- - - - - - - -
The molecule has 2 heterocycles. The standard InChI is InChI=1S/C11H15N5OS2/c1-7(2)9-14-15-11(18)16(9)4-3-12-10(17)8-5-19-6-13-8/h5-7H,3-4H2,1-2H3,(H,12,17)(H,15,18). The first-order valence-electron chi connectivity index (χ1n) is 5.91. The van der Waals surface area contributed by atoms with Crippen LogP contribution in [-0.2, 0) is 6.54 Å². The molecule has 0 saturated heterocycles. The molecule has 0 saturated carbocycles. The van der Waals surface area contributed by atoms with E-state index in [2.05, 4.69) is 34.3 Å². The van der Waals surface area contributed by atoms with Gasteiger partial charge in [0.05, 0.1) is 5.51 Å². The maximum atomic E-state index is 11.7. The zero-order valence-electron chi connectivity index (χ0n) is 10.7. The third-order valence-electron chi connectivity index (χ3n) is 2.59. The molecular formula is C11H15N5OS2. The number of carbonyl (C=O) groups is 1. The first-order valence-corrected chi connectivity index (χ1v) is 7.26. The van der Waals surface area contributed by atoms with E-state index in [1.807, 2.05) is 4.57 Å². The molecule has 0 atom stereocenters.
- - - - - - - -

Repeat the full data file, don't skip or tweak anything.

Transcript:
The molecule has 2 heterocycles. The standard InChI is InChI=1S/C11H15N5OS2/c1-7(2)9-14-15-11(18)16(9)4-3-12-10(17)8-5-19-6-13-8/h5-7H,3-4H2,1-2H3,(H,12,17)(H,15,18). The first-order valence-electron chi connectivity index (χ1n) is 5.91. The van der Waals surface area contributed by atoms with Crippen LogP contribution in [-0.2, 0) is 6.54 Å². The molecule has 0 saturated heterocycles. The molecule has 0 saturated carbocycles. The van der Waals surface area contributed by atoms with E-state index in [2.05, 4.69) is 34.3 Å². The van der Waals surface area contributed by atoms with Gasteiger partial charge in [0.05, 0.1) is 5.51 Å². The maximum atomic E-state index is 11.7. The zero-order valence-electron chi connectivity index (χ0n) is 10.7. The third-order valence-electron chi connectivity index (χ3n) is 2.59. The molecular formula is C11H15N5OS2. The number of carbonyl (C=O) groups is 1. The first-order valence-corrected chi connectivity index (χ1v) is 7.26. The van der Waals surface area contributed by atoms with E-state index in [1.807, 2.05) is 4.57 Å². The molecule has 0 atom stereocenters.